On the subject of 4-pyridone, Wikipedia says this:
4-Pyridone is an organic compound with the formula C
4NH(O). It is a colorless solid. The compound exists in equilibrium with a minor tautomer, pyridin-4-ol.
So as far as I know, the aromatic enol form of this guy is lesser in equilibrium content than that of phloroglucinol.
The reason for this is somewhat related to intermolecular H-bonding.
An abstract from this paper says:
The N−H···O H-bonding enthalpy between 4-pyridones connected in a chain of H-bonds can achieve 23 kcal/mol for the most central H-bonds, while that between two 4-pyridones is 9.90 kcal/mol based upon DFT calculations on the counterpoise-corrected potential energy surfaces. That the range of enthalpies for N−H···O H-bonds can vary from as little as 2 to as much 23 kcal/mol depends primarily upon the polarizability of whatever internally connects the N−H and CO within the H-bonding molecule, which are two parallel −CC− entities in 4-pyridone. The contribution of covalent or charge-transfer interactions between the π-systems of adjacent 4-pyridones is small.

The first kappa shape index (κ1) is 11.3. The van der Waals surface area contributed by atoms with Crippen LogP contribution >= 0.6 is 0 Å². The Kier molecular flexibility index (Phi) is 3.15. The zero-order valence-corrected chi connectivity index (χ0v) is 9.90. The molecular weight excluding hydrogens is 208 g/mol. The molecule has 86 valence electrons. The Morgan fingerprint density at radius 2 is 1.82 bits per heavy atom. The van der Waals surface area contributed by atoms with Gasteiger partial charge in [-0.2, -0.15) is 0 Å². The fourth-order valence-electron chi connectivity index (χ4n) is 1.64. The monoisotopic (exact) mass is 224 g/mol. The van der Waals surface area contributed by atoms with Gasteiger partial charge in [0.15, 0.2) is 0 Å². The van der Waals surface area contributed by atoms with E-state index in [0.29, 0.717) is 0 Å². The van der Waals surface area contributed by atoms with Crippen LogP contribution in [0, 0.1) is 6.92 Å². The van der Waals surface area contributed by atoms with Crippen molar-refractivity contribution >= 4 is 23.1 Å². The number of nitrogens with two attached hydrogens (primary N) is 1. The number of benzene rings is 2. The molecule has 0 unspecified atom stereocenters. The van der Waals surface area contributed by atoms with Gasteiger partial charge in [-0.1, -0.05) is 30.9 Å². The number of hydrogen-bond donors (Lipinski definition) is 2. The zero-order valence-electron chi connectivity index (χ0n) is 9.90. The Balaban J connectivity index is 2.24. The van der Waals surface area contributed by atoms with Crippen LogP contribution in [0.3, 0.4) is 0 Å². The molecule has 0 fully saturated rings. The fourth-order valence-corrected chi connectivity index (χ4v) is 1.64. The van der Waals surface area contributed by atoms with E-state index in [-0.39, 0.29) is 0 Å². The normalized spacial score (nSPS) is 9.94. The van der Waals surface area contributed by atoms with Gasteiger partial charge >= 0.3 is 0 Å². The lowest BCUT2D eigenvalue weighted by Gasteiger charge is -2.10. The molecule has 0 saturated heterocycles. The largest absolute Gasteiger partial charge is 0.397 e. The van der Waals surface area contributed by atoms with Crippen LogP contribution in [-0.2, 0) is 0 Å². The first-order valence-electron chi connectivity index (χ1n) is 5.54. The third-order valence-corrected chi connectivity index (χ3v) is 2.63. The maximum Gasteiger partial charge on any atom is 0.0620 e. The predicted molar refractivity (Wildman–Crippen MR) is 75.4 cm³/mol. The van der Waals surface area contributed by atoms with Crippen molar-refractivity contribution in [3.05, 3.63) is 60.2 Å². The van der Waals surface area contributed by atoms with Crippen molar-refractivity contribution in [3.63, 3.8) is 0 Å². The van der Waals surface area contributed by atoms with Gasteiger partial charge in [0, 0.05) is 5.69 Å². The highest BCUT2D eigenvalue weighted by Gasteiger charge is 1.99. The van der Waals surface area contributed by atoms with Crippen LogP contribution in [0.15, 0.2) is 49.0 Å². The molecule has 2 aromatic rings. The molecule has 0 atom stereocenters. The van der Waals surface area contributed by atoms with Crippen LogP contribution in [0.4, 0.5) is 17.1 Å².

The following image shows how such a chain may exist
(Red- oxygen, blue- nitrogen, grey- carbon, white- hydrogen)
Hence,the enol content of phloroglucinol would be more than that of 4-pyridone
Also, an interesting point to note about phloroglucinol as well(as per this paper) is that for the neutral compound, the keto tautomer is undetectable spectroscopically. Upon deprotonation, the keto form predominates, possibly due to the conjugation present in the sigma complex formed(but the reasoning is just an educated guess)